No Time For Disability: The Ninth Republican Debate

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Andrew Pulrang

“Saturday night’s alright for fighting.” — Elton John

I can’t possibly be the the only person who heard that song playing in my head during Sunday night’s debate. And for what it’s worth, the impatience I expressed over the lack of disability content in Thursday Democratic debate is now officially bipartisan. In terms of disability, Saturday night’s Republican debate was a skimpy, over-cooked nothingburger.

It was hard to squeeze anything out of this debate that spoke to disabled voters … or for that matter anything that disabled voters could speak about with any additional authority and perspective.

Not even John Kasich mentioned disability policy, though he came close in his defense of Medicaid expansion in Ohio. He gave a fairly strong defense of Medicaid itself, describing it as part of a secure foundation which can enable poor and disadvantaged people to “rise up.” I don’t know if such arguments carry any weight in today’s Republican party, but anytime a politician defends Medicaid rather than treating it with distaste it’s a good thing for disabled people. But let’s be clear, he didn’t connect the topic to disabled people or disability policy, and it’s exactly this kind of connection we need.

Jeb Bush actually did have a moment, when he said it was “weak” for Trump to “disparage the disabled,” a reference to Trump’s apparent mockery of a reporter with Cerebral Palsy a couple of months ago. When he started listing people he says Trump has insulted, I waited to hear him mention disabled people, and he did … then moved right along with no elaboration. A few debates ago, that might have got me excited. This time, it seemed a bit feeble.

Don’t get me wrong. It was good to hear these two candidates, Kasich and Bush, make some small direct and indirect references to the concerns of disabled Americans. It’s just too bad that the two Republicans who will speak most decently about disabled people, even for a moment, are two of the least likely to be the nominee … unless of course we start seeing bigger surprises in the next few primaries. If Trump’s off-the-rails ranting last night finally hurts him, we could find ourselves watching a different race.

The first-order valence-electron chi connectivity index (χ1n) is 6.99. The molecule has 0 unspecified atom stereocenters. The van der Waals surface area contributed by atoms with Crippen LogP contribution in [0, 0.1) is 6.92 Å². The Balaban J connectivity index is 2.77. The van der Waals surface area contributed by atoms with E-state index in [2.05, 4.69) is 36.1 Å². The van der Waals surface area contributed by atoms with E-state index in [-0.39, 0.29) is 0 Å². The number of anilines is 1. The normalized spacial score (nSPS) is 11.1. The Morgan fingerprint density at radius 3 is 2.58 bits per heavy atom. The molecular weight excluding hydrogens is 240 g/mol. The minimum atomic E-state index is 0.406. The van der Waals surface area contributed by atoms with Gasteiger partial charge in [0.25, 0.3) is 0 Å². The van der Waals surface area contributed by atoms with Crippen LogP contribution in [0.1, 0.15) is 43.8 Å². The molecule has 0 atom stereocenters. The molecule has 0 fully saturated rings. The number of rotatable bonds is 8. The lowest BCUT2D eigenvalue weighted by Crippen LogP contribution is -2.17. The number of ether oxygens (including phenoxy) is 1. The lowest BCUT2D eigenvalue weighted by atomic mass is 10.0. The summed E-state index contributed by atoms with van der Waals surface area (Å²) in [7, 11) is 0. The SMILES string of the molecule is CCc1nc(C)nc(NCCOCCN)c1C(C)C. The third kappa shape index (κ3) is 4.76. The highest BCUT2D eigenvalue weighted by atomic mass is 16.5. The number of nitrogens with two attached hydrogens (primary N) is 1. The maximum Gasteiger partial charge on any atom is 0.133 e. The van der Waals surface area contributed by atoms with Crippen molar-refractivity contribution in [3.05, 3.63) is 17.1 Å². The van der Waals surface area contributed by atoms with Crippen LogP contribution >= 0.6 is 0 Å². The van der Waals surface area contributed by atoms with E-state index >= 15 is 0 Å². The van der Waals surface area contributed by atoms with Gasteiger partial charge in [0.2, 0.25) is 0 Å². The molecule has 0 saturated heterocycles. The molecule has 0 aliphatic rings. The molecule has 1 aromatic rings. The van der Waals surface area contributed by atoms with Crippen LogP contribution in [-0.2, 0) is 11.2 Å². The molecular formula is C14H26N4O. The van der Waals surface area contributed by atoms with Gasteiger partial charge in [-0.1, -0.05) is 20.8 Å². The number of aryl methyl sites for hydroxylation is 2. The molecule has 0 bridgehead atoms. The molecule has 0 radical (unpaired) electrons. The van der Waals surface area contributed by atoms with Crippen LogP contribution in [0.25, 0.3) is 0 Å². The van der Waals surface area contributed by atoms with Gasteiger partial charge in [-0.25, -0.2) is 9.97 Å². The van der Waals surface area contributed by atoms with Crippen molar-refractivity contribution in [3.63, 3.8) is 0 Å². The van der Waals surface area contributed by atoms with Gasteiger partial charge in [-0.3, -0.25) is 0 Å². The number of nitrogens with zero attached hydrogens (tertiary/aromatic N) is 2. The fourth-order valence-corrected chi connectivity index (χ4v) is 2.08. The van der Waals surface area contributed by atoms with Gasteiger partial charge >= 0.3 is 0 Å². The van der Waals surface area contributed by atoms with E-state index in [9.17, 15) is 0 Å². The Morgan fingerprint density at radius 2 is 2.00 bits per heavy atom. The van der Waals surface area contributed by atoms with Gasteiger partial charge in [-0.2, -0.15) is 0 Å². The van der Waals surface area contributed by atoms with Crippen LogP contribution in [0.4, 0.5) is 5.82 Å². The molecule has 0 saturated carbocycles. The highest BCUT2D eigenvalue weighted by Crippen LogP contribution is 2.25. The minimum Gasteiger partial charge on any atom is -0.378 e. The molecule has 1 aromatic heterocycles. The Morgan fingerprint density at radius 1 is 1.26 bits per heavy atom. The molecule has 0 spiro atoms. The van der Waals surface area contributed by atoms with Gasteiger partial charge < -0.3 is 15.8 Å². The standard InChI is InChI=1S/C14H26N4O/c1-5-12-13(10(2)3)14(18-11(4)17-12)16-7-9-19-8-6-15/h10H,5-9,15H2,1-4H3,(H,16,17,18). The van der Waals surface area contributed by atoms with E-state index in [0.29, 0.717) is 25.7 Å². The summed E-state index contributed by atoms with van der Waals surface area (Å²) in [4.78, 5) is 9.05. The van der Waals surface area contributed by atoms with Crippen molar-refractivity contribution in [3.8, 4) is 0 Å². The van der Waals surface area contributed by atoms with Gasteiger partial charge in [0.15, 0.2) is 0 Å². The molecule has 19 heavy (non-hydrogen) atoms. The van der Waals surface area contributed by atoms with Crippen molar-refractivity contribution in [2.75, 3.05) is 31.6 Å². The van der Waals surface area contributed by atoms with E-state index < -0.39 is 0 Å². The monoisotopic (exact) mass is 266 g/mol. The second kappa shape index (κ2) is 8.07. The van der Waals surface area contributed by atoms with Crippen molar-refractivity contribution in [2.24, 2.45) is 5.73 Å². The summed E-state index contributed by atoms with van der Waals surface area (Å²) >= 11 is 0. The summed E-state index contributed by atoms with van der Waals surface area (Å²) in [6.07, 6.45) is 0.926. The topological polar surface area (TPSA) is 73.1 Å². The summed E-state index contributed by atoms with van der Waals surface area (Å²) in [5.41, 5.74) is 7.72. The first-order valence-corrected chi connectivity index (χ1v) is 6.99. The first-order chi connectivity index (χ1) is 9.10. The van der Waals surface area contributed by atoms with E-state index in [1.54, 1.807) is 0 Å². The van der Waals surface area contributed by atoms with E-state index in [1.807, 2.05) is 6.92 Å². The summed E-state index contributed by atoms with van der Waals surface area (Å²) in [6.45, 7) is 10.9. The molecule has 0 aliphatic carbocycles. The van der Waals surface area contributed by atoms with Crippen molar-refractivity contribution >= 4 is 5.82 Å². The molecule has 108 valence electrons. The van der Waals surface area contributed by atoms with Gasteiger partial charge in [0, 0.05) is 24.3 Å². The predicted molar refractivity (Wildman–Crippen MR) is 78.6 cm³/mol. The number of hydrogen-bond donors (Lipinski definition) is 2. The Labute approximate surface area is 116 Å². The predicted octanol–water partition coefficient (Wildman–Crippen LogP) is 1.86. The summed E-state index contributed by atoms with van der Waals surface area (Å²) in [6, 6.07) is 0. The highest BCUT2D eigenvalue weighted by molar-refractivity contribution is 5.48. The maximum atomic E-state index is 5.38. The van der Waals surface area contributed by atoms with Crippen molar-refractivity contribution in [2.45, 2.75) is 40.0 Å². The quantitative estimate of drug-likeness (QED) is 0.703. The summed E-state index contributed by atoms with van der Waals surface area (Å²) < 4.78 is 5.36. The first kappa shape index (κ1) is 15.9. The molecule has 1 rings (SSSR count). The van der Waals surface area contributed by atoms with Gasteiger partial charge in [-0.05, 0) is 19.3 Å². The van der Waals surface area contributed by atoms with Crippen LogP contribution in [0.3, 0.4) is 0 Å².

Regardless, it’s still unclear whether either Kasich or Bush really see disabled voters as a constituency worth pursuing. Kasich’s previous references to Medicaid and home care policies in Ohio seem more like one of a handful of personal accomplishment he can mention specifically, not conscious outreach to disabled voters. As for Bush, his defense, so to speak, of disabled people’s honor seems more like a convenient way to prove Trump’s tastelessness.

There’s certainly some value in being named and our issues being referenced in these debates. At this point though, there is little evidence that any of the candidates really take disabled voters or disability policy all that seriously.

Of course, one of the big problems last night was that the candidates spent so much time fighting each other over trivia and character attacks that they left no time at all to take any unexpected detours or flesh out unfamiliar issues or ideas. Disability policy? Innovative ideas? Forget it. No time … too much yelling to do.

Stray, completely random, off-topic observations

When asked how he plans to do all the amazing things he promises and reduce the deficit without touching entitlements, Donald Trump answered, “Waste, fraud, and abuse.” He then said something about people on Social Security who are 106 years old, which he says is impossible, so they must not really be alive. Presumably that’s what he means by waste, fraud, and abuse. It’s good to know Trump will crack down on all the dead cheaters masquerading as alive. That should be enough to fix the deficit. I guess we should be grateful he didn’t go after Social Security Disability instead.

Ted Cruz was asked what Republicans might do to fight poverty. A bit later, Marco Rubio volunteered an answer of his own. Both candidates cited various examples of different kinds of people in poverty, but neither mentioned disabled people, or our astronomically high rates of unemployment. It’s entirely possible to discuss poverty without mentioning disabled people. On the other hand, the topic is another easy opportunity for candidates to demonstrate something beyond superficial knowledge, and to touch base with the disability community. Again, they didn’t go for it. My guess is it never occurred to them.

In his closing statement, Ben Carson said, “It’s not the evil rich people, it’s the irresponsible government.” If you are fairly new to politics and you’re not sure what Republicans stand for, this is it … a succinct, direct summary of the Republican view of economics, government, and inequality. Add one more sentence about traditional values, and you’d have the party’s philosophy in a nutshell.